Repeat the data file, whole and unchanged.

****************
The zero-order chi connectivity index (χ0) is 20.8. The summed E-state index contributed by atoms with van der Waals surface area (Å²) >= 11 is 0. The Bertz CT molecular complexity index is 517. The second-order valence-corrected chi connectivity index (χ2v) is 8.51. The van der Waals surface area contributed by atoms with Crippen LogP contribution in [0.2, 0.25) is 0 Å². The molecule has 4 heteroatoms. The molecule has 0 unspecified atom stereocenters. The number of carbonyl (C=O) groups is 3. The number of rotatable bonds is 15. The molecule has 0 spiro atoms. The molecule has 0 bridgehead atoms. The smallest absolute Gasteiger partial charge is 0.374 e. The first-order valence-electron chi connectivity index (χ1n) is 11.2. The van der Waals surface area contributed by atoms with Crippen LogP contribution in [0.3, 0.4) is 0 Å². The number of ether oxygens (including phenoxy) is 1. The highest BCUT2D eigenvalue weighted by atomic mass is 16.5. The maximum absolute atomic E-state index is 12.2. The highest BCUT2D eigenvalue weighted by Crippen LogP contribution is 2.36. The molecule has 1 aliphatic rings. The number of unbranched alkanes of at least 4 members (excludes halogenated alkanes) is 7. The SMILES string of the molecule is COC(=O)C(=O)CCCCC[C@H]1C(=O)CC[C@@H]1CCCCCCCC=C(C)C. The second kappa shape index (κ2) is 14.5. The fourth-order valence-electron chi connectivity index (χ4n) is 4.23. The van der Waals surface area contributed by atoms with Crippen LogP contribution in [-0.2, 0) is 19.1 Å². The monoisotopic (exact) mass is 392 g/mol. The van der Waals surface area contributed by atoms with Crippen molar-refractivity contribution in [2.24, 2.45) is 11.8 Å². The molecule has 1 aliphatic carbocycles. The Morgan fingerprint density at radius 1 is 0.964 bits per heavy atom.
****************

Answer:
The zero-order chi connectivity index (χ0) is 20.8. The summed E-state index contributed by atoms with van der Waals surface area (Å²) >= 11 is 0. The Bertz CT molecular complexity index is 517. The second-order valence-corrected chi connectivity index (χ2v) is 8.51. The van der Waals surface area contributed by atoms with Crippen LogP contribution in [0.2, 0.25) is 0 Å². The molecule has 4 heteroatoms. The molecule has 0 unspecified atom stereocenters. The number of carbonyl (C=O) groups is 3. The number of rotatable bonds is 15. The molecule has 0 spiro atoms. The molecule has 0 bridgehead atoms. The smallest absolute Gasteiger partial charge is 0.374 e. The first-order valence-electron chi connectivity index (χ1n) is 11.2. The van der Waals surface area contributed by atoms with Crippen LogP contribution in [0.3, 0.4) is 0 Å². The number of ether oxygens (including phenoxy) is 1. The highest BCUT2D eigenvalue weighted by atomic mass is 16.5. The maximum absolute atomic E-state index is 12.2. The highest BCUT2D eigenvalue weighted by Crippen LogP contribution is 2.36. The molecule has 1 aliphatic rings. The number of unbranched alkanes of at least 4 members (excludes halogenated alkanes) is 7. The SMILES string of the molecule is COC(=O)C(=O)CCCCC[C@H]1C(=O)CC[C@@H]1CCCCCCCC=C(C)C. The second kappa shape index (κ2) is 14.5. The fourth-order valence-electron chi connectivity index (χ4n) is 4.23. The van der Waals surface area contributed by atoms with Crippen LogP contribution in [-0.2, 0) is 19.1 Å². The monoisotopic (exact) mass is 392 g/mol. The van der Waals surface area contributed by atoms with Crippen molar-refractivity contribution in [2.24, 2.45) is 11.8 Å². The molecule has 1 aliphatic carbocycles. The Morgan fingerprint density at radius 1 is 0.964 bits per heavy atom.